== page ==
I don't think 15 minutes is too long unless the conversation is unplanned, meds wearing off, or bad time of day.  It's great that it's a positive conversation, too.  The only other thing I might say is to ask you whether you talk too long without taking processing/question breaks, so he can spit it back to you in small increments.  It's hard for us to sit still and listen without reciprocating.  Might help for him to have a notebook to write down things he wants to say and is afraid he might forget instead of interrupting.  I had a huge issue with "discussions" with my husband, and it had to do with his tendency to perseverate on a point until I wanted to strangle him.  Mostly, this was when he was upset with me and wanted to either a) hammer me about my faults or b) keep talking and talking and talking (AND TALKING!) because that way, I just might get it.  It was soooooo distracting.  In an effort to stave my interrupting,  I told him I wanted to use a 90 second hour glass that he got with a board game.  When the sand fell through, he was done talking.  It didn't take long to work, and could work with a chatty ADHDer as well.  I found I didn't need to use it; simply needed to know it was an option.  It also might help him to stand or pace.  My husband hates that, because he thinks I can't be listening to him and pacing, and sometimes this is true.  Othertimes, I need the movement to stay still mentally.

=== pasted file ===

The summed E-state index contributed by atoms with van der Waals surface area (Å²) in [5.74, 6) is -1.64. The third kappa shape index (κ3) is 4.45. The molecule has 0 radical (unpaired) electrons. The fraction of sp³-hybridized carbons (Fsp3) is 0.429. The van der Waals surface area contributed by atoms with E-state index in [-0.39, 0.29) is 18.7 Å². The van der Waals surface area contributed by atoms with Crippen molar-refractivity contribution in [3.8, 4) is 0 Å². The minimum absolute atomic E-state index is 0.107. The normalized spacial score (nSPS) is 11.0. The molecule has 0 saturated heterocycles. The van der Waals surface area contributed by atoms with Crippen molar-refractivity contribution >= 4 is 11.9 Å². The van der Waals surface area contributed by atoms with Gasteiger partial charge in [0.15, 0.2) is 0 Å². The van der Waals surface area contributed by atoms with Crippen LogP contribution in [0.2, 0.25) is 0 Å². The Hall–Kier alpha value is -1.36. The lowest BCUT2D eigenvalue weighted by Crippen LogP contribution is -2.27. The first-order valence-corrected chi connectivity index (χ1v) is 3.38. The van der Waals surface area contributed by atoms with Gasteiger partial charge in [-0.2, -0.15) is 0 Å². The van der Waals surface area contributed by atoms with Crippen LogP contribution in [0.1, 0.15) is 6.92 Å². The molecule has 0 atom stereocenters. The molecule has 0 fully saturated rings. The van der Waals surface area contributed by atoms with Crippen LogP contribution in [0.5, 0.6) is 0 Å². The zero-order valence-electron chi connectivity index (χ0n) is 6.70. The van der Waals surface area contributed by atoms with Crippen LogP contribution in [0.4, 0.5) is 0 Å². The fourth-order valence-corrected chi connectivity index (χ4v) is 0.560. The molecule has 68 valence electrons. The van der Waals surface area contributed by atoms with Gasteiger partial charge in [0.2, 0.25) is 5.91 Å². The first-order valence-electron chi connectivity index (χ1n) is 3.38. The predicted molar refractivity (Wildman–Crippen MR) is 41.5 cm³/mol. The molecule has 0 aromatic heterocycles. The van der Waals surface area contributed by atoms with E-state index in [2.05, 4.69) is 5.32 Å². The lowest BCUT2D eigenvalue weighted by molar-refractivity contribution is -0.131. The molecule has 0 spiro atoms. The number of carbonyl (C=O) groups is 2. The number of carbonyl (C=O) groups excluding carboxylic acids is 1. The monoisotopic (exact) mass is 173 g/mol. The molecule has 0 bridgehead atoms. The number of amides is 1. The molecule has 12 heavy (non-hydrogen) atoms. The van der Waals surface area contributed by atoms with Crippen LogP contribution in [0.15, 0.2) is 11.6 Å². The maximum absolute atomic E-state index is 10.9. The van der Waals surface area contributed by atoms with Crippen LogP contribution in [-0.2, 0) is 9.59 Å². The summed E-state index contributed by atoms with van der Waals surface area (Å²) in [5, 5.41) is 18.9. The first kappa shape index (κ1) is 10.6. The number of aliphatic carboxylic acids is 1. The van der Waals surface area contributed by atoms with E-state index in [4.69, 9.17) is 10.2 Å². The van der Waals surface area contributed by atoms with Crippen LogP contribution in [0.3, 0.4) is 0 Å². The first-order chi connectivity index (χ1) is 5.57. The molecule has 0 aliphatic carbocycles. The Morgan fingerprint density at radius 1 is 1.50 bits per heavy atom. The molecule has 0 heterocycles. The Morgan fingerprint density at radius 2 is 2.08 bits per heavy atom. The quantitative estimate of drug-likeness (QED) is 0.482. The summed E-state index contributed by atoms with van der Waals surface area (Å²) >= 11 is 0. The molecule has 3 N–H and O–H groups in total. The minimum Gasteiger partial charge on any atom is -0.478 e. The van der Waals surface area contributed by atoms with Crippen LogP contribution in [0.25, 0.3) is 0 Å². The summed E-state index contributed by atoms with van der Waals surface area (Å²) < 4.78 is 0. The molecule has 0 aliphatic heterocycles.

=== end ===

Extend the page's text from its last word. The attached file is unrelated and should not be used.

I was one of those "hammer it

I was one of those "hammer it home/talk talk talk" kind of people too. I cannot explain why I became that way, but it was a direct reaction to dealing with DH (and SD) whose behaviors repeated themselves 1000 times and your ideas about why we nons do this is dead on..we think if we just keep talking, something will sink in. I wish I had all of those hours of my life back that I spent wasting my time trying to convince a brick wall to move. There really are other, and better, ways of getting a point across. It just all boiled down to the little girl inside of me feeling like no one was listening and no one cared about all of the chaos they were bringing to my life. My childhood wasn't without faults and issues, but for the most part there was ZERO chaos. When you are thrown into the middle of it, and you have no clue what is behind it, I think it is a human reaction to think that simply 'talking' is a solution because it worked for me in every relationship I had had up until that point. (family, friends, etc). I am glad, it seems, from your post that your husband has learned how ineffective and derailing this is.

Husband w/ ADD